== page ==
Ideal – guideline – commentary
The book “Parallèle de l’architecture antique et de la moderne” is a selected collection of texts by ancient and modern writers. The author uses the text to express his subjective opinion. It is an idealisation of the old masters with the claim to absolute perfection. The Greek examples in particular are considered the ideal. In this sense, the work can be read as a textbook to influence the generally prevailing opinion. Presumably the author wrote the book with the intention of creating an architectural guideline, although the author claims that he wrote the book primarily for reasons of self-gratification. This can be understood, as the author shares his thoughts openly, sometimes almost sketchily.
The structure of the book is clear. The different orders are described in detail. Different architects and authors are discussed. Examples of existing buildings are also given, e.g. the Baths of Diocletian in Rome. In a next step, the orders are presented visually in the form of sketches. Referring to the use of the Corinthian order in Solomon’s temple, he declares it to be the “flower of architecture and the order of orders”. For Fréart de Chambray, Vitruvius and his translators were without reproach. Various texts are quoted with the commentary of Roland Fréart de Chambray. The comments are often interpretative and judgmental. Aversion to certain orders is also expressed; this often concerns the Roman orders.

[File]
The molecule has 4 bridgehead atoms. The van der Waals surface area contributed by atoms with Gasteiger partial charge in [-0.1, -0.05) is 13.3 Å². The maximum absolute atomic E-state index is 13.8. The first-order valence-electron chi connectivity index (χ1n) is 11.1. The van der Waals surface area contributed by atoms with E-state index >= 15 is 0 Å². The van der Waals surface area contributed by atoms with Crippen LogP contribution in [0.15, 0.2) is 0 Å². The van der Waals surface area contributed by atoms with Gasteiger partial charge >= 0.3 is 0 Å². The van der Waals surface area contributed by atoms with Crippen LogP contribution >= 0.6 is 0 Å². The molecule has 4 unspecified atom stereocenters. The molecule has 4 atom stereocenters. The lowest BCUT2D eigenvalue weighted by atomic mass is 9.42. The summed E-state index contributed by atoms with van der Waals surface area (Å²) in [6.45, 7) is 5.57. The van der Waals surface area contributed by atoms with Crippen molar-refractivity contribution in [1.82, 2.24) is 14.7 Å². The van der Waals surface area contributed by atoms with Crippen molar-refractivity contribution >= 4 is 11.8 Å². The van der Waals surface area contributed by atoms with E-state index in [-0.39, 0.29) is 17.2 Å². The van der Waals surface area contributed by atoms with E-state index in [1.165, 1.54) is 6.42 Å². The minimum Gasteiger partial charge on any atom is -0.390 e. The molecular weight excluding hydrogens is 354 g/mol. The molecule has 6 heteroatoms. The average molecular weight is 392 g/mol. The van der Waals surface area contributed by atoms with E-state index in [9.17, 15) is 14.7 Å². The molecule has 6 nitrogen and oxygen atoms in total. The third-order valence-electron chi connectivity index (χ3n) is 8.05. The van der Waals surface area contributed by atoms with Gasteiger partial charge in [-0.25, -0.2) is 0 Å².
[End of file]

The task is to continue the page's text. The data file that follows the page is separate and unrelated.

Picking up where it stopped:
The technical drawings play a central role in the book, they convey a visual impression and support the written text. Without these drawings, the reader would not be able to follow the author’s statements in this way. After reading the text, one can visually check one’s findings and compare them with each other. The drawings usually depict the columns or the entablature, but there are also exceptions, e.g. depicting the ornamentation on the temple. The drawings are meticulously precise copperplate engravings that are depicted two-dimensionally as views or three-dimensionally as perspectives. The spatial illusion is further enhanced by cast shadows. The copper engravings are often provided with measurements in order to reproduce the proportions depicted if necessary.
Books such as “Parallèle de l’architecture antique et de la moderne” promote discussion among architects. A discussion of architectural theory, which includes both the past and the present, can emerge. Many architects and authors were certainly not of the same opinion as Roland Fréart de Chambray and spoke out in their own way or perhaps even responded with their own work on architectural theory.